Do you remember how old you were when you got your first migraine? For many, these debilitating headaches begin during adolescence or their early twenties, though migraines can really start at any age.
It is estimated that about 5 percent of school-aged children struggle with migraines, and in some cases, children as young as 4 years old may start experiencing symptoms. Before adolescence, girls and boys get migraines at a similar rate, but by the time puberty arrives, the incidence of migraine attacks among girls more than doubles that of boys. Experts aren’t sure why women are more sensitive to migraine headaches than men, but one potential culprit may be estrogen, the most abundant hormone in women’s bodies.
First Exposure to Estrogen Could be the Starting Point for Migraine in Some Adolescent Girls
In a study presented last year at the American Headache Society 61st Annual Scientific Meeting, experts set out to understand why the prevalence of migraines among girls shoots up – and ultimately remains greater in adult women – after the first menstruation but stays the same among their male counterparts.
For the study conducted by a team of experts from the University of Cincinnati in Ohio, 10 years of data from 761 teen girls between the ages of 8 and 20 were examined. The research team followed up with the participants every 6 to 12 months to determine if puberty was approaching or if it had already started. The team looked for thelarche (breast development), menarche (start of menstruation), and pubarche (growth of pubic hair) as the early signs of puberty.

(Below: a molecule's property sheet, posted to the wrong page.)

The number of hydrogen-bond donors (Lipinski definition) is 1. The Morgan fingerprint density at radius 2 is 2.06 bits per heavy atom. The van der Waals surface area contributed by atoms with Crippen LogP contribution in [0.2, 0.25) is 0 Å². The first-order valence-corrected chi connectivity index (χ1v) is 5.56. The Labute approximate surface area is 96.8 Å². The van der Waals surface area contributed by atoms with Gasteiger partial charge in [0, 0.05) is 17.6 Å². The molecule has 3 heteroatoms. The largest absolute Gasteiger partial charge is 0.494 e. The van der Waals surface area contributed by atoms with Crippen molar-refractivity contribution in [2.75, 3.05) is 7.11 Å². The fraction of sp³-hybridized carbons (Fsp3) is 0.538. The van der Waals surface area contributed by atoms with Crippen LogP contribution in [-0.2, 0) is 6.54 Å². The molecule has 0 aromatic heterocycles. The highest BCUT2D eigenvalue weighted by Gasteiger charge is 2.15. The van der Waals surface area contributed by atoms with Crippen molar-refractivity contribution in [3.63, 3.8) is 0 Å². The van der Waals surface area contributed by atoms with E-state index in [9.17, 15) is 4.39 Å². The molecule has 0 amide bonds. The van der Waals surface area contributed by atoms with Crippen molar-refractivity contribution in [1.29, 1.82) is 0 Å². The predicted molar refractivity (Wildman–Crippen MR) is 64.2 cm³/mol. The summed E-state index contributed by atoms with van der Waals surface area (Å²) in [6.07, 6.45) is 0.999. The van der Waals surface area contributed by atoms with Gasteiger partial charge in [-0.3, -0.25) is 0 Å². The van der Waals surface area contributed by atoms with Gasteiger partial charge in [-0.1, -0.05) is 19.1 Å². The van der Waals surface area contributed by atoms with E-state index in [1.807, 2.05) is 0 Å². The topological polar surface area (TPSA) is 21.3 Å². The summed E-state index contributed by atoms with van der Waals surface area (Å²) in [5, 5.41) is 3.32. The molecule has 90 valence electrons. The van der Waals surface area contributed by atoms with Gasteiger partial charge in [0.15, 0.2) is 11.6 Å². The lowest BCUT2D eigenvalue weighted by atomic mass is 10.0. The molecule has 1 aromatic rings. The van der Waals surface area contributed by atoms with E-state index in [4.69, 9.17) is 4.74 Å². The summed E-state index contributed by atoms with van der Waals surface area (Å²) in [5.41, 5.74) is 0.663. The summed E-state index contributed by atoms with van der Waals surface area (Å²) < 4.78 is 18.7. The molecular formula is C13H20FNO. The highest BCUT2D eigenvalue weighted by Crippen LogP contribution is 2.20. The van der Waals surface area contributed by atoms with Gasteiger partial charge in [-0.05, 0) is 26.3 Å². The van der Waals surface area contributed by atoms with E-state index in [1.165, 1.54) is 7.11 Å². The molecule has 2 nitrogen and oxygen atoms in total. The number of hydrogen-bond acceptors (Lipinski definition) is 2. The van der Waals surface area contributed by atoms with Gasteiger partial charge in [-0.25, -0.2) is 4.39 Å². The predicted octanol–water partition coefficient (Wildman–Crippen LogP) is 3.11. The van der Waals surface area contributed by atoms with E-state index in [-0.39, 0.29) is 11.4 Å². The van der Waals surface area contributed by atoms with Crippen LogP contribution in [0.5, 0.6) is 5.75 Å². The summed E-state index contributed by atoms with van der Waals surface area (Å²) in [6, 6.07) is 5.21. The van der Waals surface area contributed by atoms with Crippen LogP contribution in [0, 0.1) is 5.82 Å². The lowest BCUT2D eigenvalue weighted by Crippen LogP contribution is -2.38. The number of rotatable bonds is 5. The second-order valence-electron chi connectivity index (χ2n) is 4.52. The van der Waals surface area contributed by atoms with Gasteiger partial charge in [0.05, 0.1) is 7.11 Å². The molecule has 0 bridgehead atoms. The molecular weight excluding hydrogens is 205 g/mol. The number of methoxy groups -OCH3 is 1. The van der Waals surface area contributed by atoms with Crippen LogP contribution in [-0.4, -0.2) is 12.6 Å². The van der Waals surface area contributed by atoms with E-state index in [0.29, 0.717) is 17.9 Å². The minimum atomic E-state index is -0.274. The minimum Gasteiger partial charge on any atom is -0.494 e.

When the girls were around 16 years old, they were asked to fill out a headache questionnaire to determine if they met the diagnostic criteria for migraine or probable migraine. Out of all participants, 11 percent were diagnosed with migraine, and 7 percent had probable migraines. The vast majority of girls (82 percent) did not meet the criteria for migraine headaches.
After comparing the onset of puberty and migraine diagnosis, researchers found that girls with migraine were more likely to have earlier menarche and thelarche than girls without migraines. Specifically, girls with migraine, on average, experienced menarche 5 months earlier and thelarche 4 months earlier.
According to Vincent Martin, MD, president of the National Headache Foundation and one of the co-investigators of the study, their results suggest “(…) that the very first exposure to estrogen could be the starting point for migraine in some adolescent girls. It may be the Big Bang Theory of Migraine.”
It’s hard to determine why some girls experience these changes sooner than others. Most of the time, puberty starts after the hypothalamus signals the pituitary gland to release hormones (estrogen in the case of girls and testosterone in the case of boys). In the case of early or precocious puberty, the brain may start sending out these signals earlier than it is supposed to. Other times, though less common, precocious puberty can happen as a result of a more serious issue like a tumor or thyroid problems.
While precocious puberty can rarely be prevented, treating any underlying medical conditions that may trigger it or using medications or supplements to lower abnormally high levels of hormones has been shown to help.
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